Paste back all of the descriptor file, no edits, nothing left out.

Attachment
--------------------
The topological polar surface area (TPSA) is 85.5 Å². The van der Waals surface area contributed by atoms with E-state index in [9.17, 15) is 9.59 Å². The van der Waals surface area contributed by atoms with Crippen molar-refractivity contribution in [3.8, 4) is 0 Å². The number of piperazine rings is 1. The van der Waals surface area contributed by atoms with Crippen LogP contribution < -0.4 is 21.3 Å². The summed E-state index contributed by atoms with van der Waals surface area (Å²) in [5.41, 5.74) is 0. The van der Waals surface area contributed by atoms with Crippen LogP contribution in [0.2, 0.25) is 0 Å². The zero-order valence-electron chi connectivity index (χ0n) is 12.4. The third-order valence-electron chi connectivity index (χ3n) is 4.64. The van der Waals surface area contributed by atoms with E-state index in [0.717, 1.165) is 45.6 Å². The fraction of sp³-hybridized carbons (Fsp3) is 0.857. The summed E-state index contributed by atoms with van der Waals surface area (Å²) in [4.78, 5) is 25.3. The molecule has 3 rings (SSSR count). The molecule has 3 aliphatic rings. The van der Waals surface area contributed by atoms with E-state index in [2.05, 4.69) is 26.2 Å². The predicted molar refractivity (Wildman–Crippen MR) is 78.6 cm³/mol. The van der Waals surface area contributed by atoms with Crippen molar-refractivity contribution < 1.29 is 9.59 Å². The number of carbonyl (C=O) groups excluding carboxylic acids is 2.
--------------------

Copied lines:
The topological polar surface area (TPSA) is 85.5 Å². The van der Waals surface area contributed by atoms with E-state index in [9.17, 15) is 9.59 Å². The van der Waals surface area contributed by atoms with Crippen molar-refractivity contribution in [3.8, 4) is 0 Å². The number of piperazine rings is 1. The van der Waals surface area contributed by atoms with Crippen LogP contribution < -0.4 is 21.3 Å². The summed E-state index contributed by atoms with van der Waals surface area (Å²) in [5.41, 5.74) is 0. The van der Waals surface area contributed by atoms with Crippen LogP contribution in [0.2, 0.25) is 0 Å². The zero-order valence-electron chi connectivity index (χ0n) is 12.4. The third-order valence-electron chi connectivity index (χ3n) is 4.64. The van der Waals surface area contributed by atoms with E-state index in [0.717, 1.165) is 45.6 Å². The fraction of sp³-hybridized carbons (Fsp3) is 0.857. The summed E-state index contributed by atoms with van der Waals surface area (Å²) in [4.78, 5) is 25.3. The molecule has 3 rings (SSSR count). The molecule has 3 aliphatic rings. The van der Waals surface area contributed by atoms with E-state index in [2.05, 4.69) is 26.2 Å². The predicted molar refractivity (Wildman–Crippen MR) is 78.6 cm³/mol. The van der Waals surface area contributed by atoms with Crippen molar-refractivity contribution < 1.29 is 9.59 Å². The number of carbonyl (C=O) groups excluding carboxylic acids is 2.